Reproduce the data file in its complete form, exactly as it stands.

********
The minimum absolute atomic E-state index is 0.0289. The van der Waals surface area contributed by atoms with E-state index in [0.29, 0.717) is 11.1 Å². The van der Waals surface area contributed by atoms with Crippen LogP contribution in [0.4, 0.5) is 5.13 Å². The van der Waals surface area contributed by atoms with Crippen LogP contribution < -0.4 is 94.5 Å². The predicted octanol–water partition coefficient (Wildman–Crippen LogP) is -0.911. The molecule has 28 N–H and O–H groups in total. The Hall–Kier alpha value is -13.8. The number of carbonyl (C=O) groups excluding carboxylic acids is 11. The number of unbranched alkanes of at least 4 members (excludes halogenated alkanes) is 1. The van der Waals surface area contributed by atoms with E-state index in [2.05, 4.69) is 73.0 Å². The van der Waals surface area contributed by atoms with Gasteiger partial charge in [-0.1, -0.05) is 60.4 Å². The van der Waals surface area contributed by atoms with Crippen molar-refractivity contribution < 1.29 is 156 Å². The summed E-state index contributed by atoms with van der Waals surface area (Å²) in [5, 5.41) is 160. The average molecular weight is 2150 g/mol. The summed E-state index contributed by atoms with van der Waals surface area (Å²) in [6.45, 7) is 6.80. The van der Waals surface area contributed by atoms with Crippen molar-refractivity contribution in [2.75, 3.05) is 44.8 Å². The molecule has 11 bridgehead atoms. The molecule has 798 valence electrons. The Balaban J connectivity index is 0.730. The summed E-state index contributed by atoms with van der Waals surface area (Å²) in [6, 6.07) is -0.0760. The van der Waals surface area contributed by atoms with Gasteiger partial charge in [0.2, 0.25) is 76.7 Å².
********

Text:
The minimum absolute atomic E-state index is 0.0289. The van der Waals surface area contributed by atoms with E-state index in [0.29, 0.717) is 11.1 Å². The van der Waals surface area contributed by atoms with Crippen LogP contribution in [0.4, 0.5) is 5.13 Å². The van der Waals surface area contributed by atoms with Crippen LogP contribution < -0.4 is 94.5 Å². The predicted octanol–water partition coefficient (Wildman–Crippen LogP) is -0.911. The molecule has 28 N–H and O–H groups in total. The Hall–Kier alpha value is -13.8. The number of carbonyl (C=O) groups excluding carboxylic acids is 11. The number of unbranched alkanes of at least 4 members (excludes halogenated alkanes) is 1. The van der Waals surface area contributed by atoms with E-state index in [2.05, 4.69) is 73.0 Å². The van der Waals surface area contributed by atoms with Gasteiger partial charge in [-0.1, -0.05) is 60.4 Å². The van der Waals surface area contributed by atoms with Crippen molar-refractivity contribution < 1.29 is 156 Å². The summed E-state index contributed by atoms with van der Waals surface area (Å²) in [5, 5.41) is 160. The average molecular weight is 2150 g/mol. The summed E-state index contributed by atoms with van der Waals surface area (Å²) in [6.45, 7) is 6.80. The van der Waals surface area contributed by atoms with Crippen molar-refractivity contribution in [2.75, 3.05) is 44.8 Å². The molecule has 11 bridgehead atoms. The molecule has 798 valence electrons. The Balaban J connectivity index is 0.730. The summed E-state index contributed by atoms with van der Waals surface area (Å²) in [6, 6.07) is -0.0760. The van der Waals surface area contributed by atoms with Gasteiger partial charge in [0.2, 0.25) is 76.7 Å².